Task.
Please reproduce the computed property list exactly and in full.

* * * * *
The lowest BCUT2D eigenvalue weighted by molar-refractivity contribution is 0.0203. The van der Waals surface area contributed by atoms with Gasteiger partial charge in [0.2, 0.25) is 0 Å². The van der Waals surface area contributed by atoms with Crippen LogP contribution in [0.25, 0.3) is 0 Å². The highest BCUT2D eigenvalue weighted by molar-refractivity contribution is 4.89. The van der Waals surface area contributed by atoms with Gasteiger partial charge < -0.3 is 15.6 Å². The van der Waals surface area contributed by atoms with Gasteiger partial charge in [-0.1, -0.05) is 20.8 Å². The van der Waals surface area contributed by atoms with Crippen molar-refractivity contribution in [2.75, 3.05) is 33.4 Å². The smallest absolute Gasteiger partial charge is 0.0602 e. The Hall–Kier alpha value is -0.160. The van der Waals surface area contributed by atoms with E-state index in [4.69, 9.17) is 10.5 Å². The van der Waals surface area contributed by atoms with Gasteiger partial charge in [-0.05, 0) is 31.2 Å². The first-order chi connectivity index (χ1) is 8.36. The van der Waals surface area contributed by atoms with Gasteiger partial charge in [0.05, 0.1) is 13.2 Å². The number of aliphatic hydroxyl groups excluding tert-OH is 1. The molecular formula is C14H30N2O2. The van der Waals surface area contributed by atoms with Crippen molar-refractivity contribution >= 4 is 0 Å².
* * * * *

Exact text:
The lowest BCUT2D eigenvalue weighted by molar-refractivity contribution is 0.0203. The van der Waals surface area contributed by atoms with Gasteiger partial charge in [0.2, 0.25) is 0 Å². The van der Waals surface area contributed by atoms with Crippen LogP contribution in [0.25, 0.3) is 0 Å². The highest BCUT2D eigenvalue weighted by molar-refractivity contribution is 4.89. The van der Waals surface area contributed by atoms with Gasteiger partial charge < -0.3 is 15.6 Å². The van der Waals surface area contributed by atoms with Gasteiger partial charge in [-0.1, -0.05) is 20.8 Å². The van der Waals surface area contributed by atoms with Crippen molar-refractivity contribution in [2.75, 3.05) is 33.4 Å². The smallest absolute Gasteiger partial charge is 0.0602 e. The Hall–Kier alpha value is -0.160. The van der Waals surface area contributed by atoms with E-state index in [4.69, 9.17) is 10.5 Å². The van der Waals surface area contributed by atoms with Gasteiger partial charge in [-0.05, 0) is 31.2 Å². The first-order chi connectivity index (χ1) is 8.36. The van der Waals surface area contributed by atoms with Gasteiger partial charge in [0.05, 0.1) is 13.2 Å². The number of aliphatic hydroxyl groups excluding tert-OH is 1. The molecular formula is C14H30N2O2. The van der Waals surface area contributed by atoms with Crippen molar-refractivity contribution >= 4 is 0 Å².